Could Not Stick to "No Comment," the State Dept Finally Has Nothing and Something to Say on Peter Van Buren’s Case

Student Using an Interactive WhiteboardImage via WikipediaI don’t know why I thought the State Department could hold its tongue and stick to its “no comment” response on the Peter Van Buren case. Apparently, somebody did not read the memo.

An unnamed State Department spokesman gave The Atlantic Wire a statement late last week.  Excerpts below:

“Regarding Mr. Van Buren, we do not discuss individual personnel matters,” a State Department spokesman said in a statement to The Atlantic Wire today.
The State Department’s statement to The Atlantic Wire did defend their policy of investigating information that is potentially “improperly disclosed”, presumably in response to Van Buren’s assertion that they are unfairly targeting him alone for linking to the WikiLeaks materials and publishing critical opinions on his blog.

“The Department of State has an obligation to try to ensure that official information is released in an authorized and appropriate manner, that classified and other protected material is not improperly disclosed, and that the views an employee expresses in his or her private capacity are not improperly attributed to the U.S. government.  Foreign Service Officers and other employees know that they are expected to adhere to the rules associated with meeting these obligations.

All Department employees who write for publication in their private capacity on matters of official concern are required to have their work reviewed by the Department in compliance with longstanding clearance requirements and procedures set forth in the Department’s Foreign Affairs Manual.”  

I expected the State Department to stick to its “no comment.” But if it had to say something about this, I also expected its spokesman to say something a tad more creative not something as lame as this.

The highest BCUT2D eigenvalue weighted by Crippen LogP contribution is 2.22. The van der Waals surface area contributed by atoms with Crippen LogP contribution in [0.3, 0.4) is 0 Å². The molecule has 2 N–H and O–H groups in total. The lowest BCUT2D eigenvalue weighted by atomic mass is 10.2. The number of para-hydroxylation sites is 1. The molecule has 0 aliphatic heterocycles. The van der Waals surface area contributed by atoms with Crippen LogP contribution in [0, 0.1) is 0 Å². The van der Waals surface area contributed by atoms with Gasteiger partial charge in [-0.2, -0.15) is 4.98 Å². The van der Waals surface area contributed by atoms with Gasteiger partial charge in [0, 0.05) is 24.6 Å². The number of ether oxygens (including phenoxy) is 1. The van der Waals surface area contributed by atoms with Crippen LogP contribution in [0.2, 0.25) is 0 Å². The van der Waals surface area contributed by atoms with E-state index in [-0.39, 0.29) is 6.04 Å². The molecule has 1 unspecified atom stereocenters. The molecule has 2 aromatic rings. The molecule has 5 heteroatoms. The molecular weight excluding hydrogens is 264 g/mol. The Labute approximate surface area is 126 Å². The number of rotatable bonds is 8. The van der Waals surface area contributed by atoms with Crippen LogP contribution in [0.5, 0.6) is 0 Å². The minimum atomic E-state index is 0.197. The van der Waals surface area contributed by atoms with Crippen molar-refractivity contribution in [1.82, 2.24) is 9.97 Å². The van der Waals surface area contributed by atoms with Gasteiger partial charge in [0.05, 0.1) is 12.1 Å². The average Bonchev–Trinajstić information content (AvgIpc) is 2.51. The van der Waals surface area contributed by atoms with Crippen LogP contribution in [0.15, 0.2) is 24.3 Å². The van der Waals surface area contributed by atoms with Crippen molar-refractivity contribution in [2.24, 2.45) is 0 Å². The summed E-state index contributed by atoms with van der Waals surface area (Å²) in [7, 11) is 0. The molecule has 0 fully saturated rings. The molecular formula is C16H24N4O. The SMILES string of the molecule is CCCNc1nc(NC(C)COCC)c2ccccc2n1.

Remember that Chinese saying – more talk, more mistake, no talk, no mistake?

Peter Van Buren’s book apparently had been cleared by the appropriate channels in the Big House in compliance with the requirements in the FAM, so why bring that up? Is the spokesman saying without saying that Mr. Van Buren’s book did not follow the appropriate clearance procedures, that’s why he is under investigation? C’mon folks, either the book was officially cleared or not; you can’t have it both ways. If it was cleared, then stop harassing the guy so he can sell the book. If it was not cleared, why have you not frog-marched the author out of C. Street — given that you talk about  “classified and other protected material” in the same statement?

As to clearance of blog posts and tweets, best not go there since that’s a tricky, tricky thing that may show a rather selective flavor.

And oh, a note on disclaimers — the spokesman’s statement says that the State Department obligations include ensuring that “the views an employee expresses in his or her private capacity are not improperly attributed to the U.S. government.”

Well, hookay, but what kind of disclaimer would be acceptable when the guy already had this marked prominently on page 6 of his book:

The views expressed here are solely those of the author in his private capacity and do not in any way represent the views of the Department of State, the Department of Defense, or any other entity of the US government. The Department of State had the chance to review this book in manuscript form before publication, as required by 3 FAM 4170. Th e Department of State does not approve, endorse, or authorize this book.

If that disclaimer is not acceptable, then I don’t know how else you can write a disclaimer that would say the same thing and be acceptable.

Remember that Chinese saying – more talk, more mistake, no talk, no mistake?

Make that spokesman write this a hundred times on the “R” Front Office’s whiteboard, please.